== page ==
In the buildup to yesterday’s Champions League Round of 16 match against Shakhtar Donetsk, we warned of several external factors conspiring against Roma: The bitterly cold weather, the false confidence built from beating the dregs of Serie A and Donetsk’s two-month study session. And while those phenomenon were at play to varying extents in yesterday’s loss to Donetsk, there were three more apparent factors in Roma’s futility.
We’ll start off with the man upon whom we heaped flowery praise last week, Radja Nainggolan.
#1 Nainggolan was Nowhere
As involved and effective as Nainggolan was last week against Udinese, that’s how ineffective he was tonight. In 82 minutes of action, Radja took all of 28 touches, failing to create a scoring chance or even dribble past anyone. No big deal, right? He probably made up for it with some down and dirty defensive work, yeah? Oof, not so much. Nainggolan didn’t register a single clearance, interception or blocked shot and managed only two tackles.
To illustrate his ineffectiveness, let’s take a look at Roma’s passing network
Cycle through to the fourth image and you’ll see Nainggolan stranded in The Medium Place, adrift on a lonely island with only his tattoos and colored mohawk to keep him company. Seriously, look how disconnected he was—from the wings, from Dzeko and even from the supporting midfielders; he was just not involved at all.
EDF would shed some light on this in the post-match press conference—he moved Nainggolan to the left to cover Florenzi/Peres’ ass since they were defending with all the vigor of a toddler, so that explains the latter twenty minutes of his shift, but it’s mind boggling how far removed he was yesterday.
While some have their qualms about his role as an attacking midfielder, Roma simply cannot win when he’s so far removed from the action.
#2 The Downside of Dzeko
This naturally follows point one, but, try this on for size—Federico Fazio had as many attempts on goal as Dzeko yesterday, three apiece. While that’s a splendid showing for Fazio, it’s not exactly what we’ve come to expect from Dzeko. Making matters worse, Dzeko missed both of his shots on goal, the first was during a scrum on the goalline, so it was somewhat expected, the second was served up on a platter for him, some twenty yards out. With room to run onto it, Dzeko should have lashed that thing into the corner, but he couldn’t get enough mustard on it, turning a goal into a rather easy save.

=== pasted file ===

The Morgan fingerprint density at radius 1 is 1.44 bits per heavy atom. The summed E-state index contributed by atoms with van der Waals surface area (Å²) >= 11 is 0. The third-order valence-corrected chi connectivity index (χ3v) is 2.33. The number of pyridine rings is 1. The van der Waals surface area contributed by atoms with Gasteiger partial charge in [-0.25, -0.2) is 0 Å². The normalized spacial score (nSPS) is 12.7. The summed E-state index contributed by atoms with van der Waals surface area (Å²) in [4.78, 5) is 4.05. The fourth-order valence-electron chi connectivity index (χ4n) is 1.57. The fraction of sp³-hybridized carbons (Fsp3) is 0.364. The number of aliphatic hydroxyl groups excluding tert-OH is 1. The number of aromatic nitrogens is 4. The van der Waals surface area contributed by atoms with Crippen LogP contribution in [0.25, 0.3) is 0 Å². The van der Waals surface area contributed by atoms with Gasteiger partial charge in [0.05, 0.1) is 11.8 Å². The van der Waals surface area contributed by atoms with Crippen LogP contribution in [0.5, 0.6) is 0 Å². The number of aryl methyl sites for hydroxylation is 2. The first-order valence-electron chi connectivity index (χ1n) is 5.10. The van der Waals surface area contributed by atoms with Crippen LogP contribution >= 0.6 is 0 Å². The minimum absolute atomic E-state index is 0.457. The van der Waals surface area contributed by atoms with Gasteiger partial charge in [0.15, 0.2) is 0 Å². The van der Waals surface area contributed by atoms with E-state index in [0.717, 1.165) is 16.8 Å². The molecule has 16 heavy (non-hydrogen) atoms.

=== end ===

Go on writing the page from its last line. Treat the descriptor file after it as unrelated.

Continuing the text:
But take another look at that Tweet above (again, fourth image) and you’ll see a completely isolated Dzeko, who was denied service not only from Nainggolan, but Diego Perotti and Cengiz Ünder as well. Unfortunately for Roma, Dzeko is a shot taker and not a shot maker, so he can’t flourish when he’s not being supplied by his teammates.
With such a focus on wing play (more on that next), Roma’s only supply line to Dzeko was via the cross, and it seemed that more often than not Donetsk’s defense collapsed on him the moment the ball was played—he just didn’t get any clean looks or headed chances, it was always a 2 or 3 vs 1 scenario. There was no play through the middle at all, making Roma rather one dimensional again.
#3 One Dimensional Wing Play
Stop me if you’ve heard this one before, but Roma was too reliant on Aleksandar Kolarov and Diego Perotti last night. With Kolarov and Perotti teaming up for over 130 touches, it’s not shocking to see that 44% of Roma’s attacking play came down that flank.
This image, taken from the prior Tweet, shows a direct and diagonal flow from Federico Fazio to Kevin Strootman to Kolarov and then Perotti. No triangles, no switching, nothing other than a linear progression from front to back. So while it wasn’t a straight line, Roma’s attack was A) predominantly focused on the left flank, and B) confined to a rather narrow portion of one section of the pitch. Not exactly a recipe for success.
We’ve seen this several times throughout the season, and while Kolarov is having a fantastic year, it behooves Roma to mix things up a bit, to keep the defense honest. Of course, that’s easier when you have a presence on the right flank, which was woefully lacking yesterday against Donetsk—Florenzi and Peres were pitiful in attack (and defense).
While these weren’t the only takeaways from that match, they were the most apparent, and if you’ve been following the team closely this season, the most persistent. Roma will need to make better use of Nainggolan and Dzeko, as well as find some balance in attack if they hope to advance to the quarterfinals of Europe’s most prestigious club competition.